Global Affairs

Macron's dangerous, high-stakes gamble

He has amassed power, moved to marginalise lawmakers and styled himself as king

LONDON • Few world politicians are as admired as France's President Emmanuel Macron is at the moment.

The 39-year-old - France's youngest leader since Napoleon - is hailed as Europe's saviour, someone who not only managed to defeat both far-left and far-right opponents at home but also in the process slayed the demons of populism and racism stalking the European continent. His bold programme of economic reforms at home is described as a model for others to follow.

His bold global leadership is equally admired. Only last week, Mr Macron hosted the US President and the German Chancellor, and both looked as though they hoped some of the shine of France's head of state would rub onto them as well. Earnest looks, sharply- tailored suits, the ability to say the right thing and a knack for flirtatious winks to media photographers, Emmanuel Macron is the poster boy of a modern leader, the man who has others eating out of his palm.

But just as "Macronmania" reaches new heights, a strong dose of caution is recommended. For the reality is that although President Macron should clearly be counted as one of today's most astute politicians, his phenomenal rise to power is mostly explainable by a mixture of luck and special circumstances, and should not obscure the fact that his style of government still amounts to a monumental gamble which could fail, with grave consequences for all of Europe. Ultimately, few of those who pretend to be walking on water do so for long.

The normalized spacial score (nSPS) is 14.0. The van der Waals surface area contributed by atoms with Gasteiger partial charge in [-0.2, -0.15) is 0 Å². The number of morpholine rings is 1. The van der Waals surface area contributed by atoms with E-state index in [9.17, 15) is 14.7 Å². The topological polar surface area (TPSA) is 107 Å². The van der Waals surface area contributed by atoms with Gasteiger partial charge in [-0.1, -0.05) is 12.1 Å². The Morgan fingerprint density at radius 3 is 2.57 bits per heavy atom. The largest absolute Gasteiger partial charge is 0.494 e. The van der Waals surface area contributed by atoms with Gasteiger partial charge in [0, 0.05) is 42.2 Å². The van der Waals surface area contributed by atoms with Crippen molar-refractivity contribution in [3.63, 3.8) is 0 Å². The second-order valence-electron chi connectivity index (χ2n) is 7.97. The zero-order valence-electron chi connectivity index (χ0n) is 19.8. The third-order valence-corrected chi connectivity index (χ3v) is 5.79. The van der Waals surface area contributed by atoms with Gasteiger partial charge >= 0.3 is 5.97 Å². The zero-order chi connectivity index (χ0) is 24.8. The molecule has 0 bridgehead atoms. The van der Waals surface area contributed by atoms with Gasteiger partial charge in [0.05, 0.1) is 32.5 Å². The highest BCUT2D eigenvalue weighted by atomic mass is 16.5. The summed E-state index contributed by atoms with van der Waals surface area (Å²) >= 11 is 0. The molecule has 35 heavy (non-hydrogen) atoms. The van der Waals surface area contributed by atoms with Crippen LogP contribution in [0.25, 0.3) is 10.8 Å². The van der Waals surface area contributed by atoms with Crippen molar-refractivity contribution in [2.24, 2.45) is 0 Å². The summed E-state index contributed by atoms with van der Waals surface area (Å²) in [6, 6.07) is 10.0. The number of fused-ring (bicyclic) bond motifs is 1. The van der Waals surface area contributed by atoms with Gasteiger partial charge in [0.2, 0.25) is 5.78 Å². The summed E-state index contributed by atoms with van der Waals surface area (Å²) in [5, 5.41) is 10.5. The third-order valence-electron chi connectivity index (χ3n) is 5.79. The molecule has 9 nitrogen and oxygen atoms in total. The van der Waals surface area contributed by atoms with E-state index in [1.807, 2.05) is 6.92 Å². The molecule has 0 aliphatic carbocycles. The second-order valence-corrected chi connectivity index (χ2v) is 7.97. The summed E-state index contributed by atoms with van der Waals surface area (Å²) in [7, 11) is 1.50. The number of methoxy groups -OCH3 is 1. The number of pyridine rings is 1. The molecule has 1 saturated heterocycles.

Mr Macron's supporters like to portray him as a revolutionary, a man hell-bent on upending France's establishment by dragging it into the 21st century. But the reality is that he is very much a product of the same establishment he claims to dismantle. Like most of France's leaders, he went through the grandes ecoles, the highly-selective elite educational establishments which operate outside the mainstream university system as sausage manufacturers for France's ruling class.

And like all people in his bracket, he was helped in his career by guanxi, which works in France in an identical way to China: earn someone's trust and friendship, land a little job in the private office of a grandee and, bingo, a ministerial portfolio and effortless fame. Before becoming president, Mr Macron held no elected office and fought for no competitive position; in this respect, the only politician with an identical political path is none other than Mr Donald Trump.

Yet, had it not been for an extraordinary set of circumstances - all of which were beyond his control and none of his doing - Mr Macron would have still failed to become president. He benefited from the fact that the incumbent French head of state was so unpopular that he was persuaded not to stand, that France's left-wing voters were split between two candidates, that the centre-right Gaullists were led by an elderly patrician figure embroiled in a personal financial scandal and, finally, that the leader of France's far-right movement drew enough votes to weaken other candidates but never had any chance of winning.